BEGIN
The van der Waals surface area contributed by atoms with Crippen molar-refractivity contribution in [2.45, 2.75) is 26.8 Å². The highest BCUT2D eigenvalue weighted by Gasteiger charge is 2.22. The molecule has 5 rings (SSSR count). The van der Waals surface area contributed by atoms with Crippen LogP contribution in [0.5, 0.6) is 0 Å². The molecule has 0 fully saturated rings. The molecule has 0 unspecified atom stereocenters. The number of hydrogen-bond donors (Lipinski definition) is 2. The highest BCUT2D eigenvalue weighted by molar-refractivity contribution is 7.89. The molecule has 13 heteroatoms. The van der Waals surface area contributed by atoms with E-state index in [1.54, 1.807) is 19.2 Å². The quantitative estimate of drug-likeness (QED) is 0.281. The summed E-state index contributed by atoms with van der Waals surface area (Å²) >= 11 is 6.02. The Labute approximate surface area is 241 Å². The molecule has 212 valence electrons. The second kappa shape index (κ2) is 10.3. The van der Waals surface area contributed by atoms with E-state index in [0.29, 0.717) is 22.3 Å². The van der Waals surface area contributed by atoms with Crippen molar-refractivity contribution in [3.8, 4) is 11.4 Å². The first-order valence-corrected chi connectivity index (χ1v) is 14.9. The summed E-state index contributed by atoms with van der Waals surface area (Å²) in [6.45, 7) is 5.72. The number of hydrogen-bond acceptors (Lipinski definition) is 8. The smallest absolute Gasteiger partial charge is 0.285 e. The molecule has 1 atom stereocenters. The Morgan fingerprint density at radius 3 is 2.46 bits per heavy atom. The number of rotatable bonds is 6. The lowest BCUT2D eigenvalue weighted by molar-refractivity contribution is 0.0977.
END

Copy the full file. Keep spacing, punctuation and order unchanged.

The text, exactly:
The van der Waals surface area contributed by atoms with Crippen molar-refractivity contribution in [2.45, 2.75) is 26.8 Å². The highest BCUT2D eigenvalue weighted by Gasteiger charge is 2.22. The molecule has 5 rings (SSSR count). The van der Waals surface area contributed by atoms with Crippen LogP contribution in [0.5, 0.6) is 0 Å². The molecule has 0 fully saturated rings. The molecule has 0 unspecified atom stereocenters. The number of hydrogen-bond donors (Lipinski definition) is 2. The highest BCUT2D eigenvalue weighted by molar-refractivity contribution is 7.89. The molecule has 13 heteroatoms. The van der Waals surface area contributed by atoms with E-state index in [1.54, 1.807) is 19.2 Å². The quantitative estimate of drug-likeness (QED) is 0.281. The summed E-state index contributed by atoms with van der Waals surface area (Å²) >= 11 is 6.02. The Labute approximate surface area is 241 Å². The molecule has 212 valence electrons. The second kappa shape index (κ2) is 10.3. The van der Waals surface area contributed by atoms with E-state index in [0.29, 0.717) is 22.3 Å². The van der Waals surface area contributed by atoms with Crippen molar-refractivity contribution in [3.8, 4) is 11.4 Å². The first-order valence-corrected chi connectivity index (χ1v) is 14.9. The summed E-state index contributed by atoms with van der Waals surface area (Å²) in [6.45, 7) is 5.72. The number of hydrogen-bond acceptors (Lipinski definition) is 8. The smallest absolute Gasteiger partial charge is 0.285 e. The molecule has 1 atom stereocenters. The Morgan fingerprint density at radius 3 is 2.46 bits per heavy atom. The number of rotatable bonds is 6. The lowest BCUT2D eigenvalue weighted by molar-refractivity contribution is 0.0977.